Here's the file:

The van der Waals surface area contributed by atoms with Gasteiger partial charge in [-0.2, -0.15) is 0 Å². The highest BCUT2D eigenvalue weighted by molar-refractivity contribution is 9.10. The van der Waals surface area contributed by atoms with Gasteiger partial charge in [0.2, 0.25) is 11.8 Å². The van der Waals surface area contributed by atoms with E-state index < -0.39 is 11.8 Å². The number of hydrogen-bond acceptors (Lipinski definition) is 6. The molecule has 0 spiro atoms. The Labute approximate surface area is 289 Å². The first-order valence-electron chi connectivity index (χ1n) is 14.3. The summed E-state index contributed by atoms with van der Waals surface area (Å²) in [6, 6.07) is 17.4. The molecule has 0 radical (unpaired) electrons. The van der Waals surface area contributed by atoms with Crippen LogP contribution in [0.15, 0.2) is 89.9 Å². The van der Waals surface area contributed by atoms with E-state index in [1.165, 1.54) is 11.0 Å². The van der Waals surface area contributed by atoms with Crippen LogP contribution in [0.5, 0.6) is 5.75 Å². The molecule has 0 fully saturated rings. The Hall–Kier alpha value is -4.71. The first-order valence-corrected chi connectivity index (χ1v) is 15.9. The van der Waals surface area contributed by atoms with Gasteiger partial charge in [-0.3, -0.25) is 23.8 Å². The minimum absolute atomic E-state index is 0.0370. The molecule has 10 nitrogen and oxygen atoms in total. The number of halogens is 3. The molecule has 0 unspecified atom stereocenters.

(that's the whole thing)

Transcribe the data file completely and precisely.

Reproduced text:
The van der Waals surface area contributed by atoms with Gasteiger partial charge in [-0.2, -0.15) is 0 Å². The highest BCUT2D eigenvalue weighted by molar-refractivity contribution is 9.10. The van der Waals surface area contributed by atoms with Gasteiger partial charge in [0.2, 0.25) is 11.8 Å². The van der Waals surface area contributed by atoms with E-state index < -0.39 is 11.8 Å². The number of hydrogen-bond acceptors (Lipinski definition) is 6. The molecule has 0 spiro atoms. The Labute approximate surface area is 289 Å². The first-order valence-electron chi connectivity index (χ1n) is 14.3. The summed E-state index contributed by atoms with van der Waals surface area (Å²) in [6, 6.07) is 17.4. The molecule has 0 radical (unpaired) electrons. The van der Waals surface area contributed by atoms with Crippen LogP contribution in [0.15, 0.2) is 89.9 Å². The van der Waals surface area contributed by atoms with E-state index in [1.165, 1.54) is 11.0 Å². The van der Waals surface area contributed by atoms with Crippen LogP contribution in [0.5, 0.6) is 5.75 Å². The molecule has 0 fully saturated rings. The Hall–Kier alpha value is -4.71. The first-order valence-corrected chi connectivity index (χ1v) is 15.9. The van der Waals surface area contributed by atoms with Gasteiger partial charge in [-0.3, -0.25) is 23.8 Å². The minimum absolute atomic E-state index is 0.0370. The molecule has 10 nitrogen and oxygen atoms in total. The number of halogens is 3. The molecule has 0 unspecified atom stereocenters.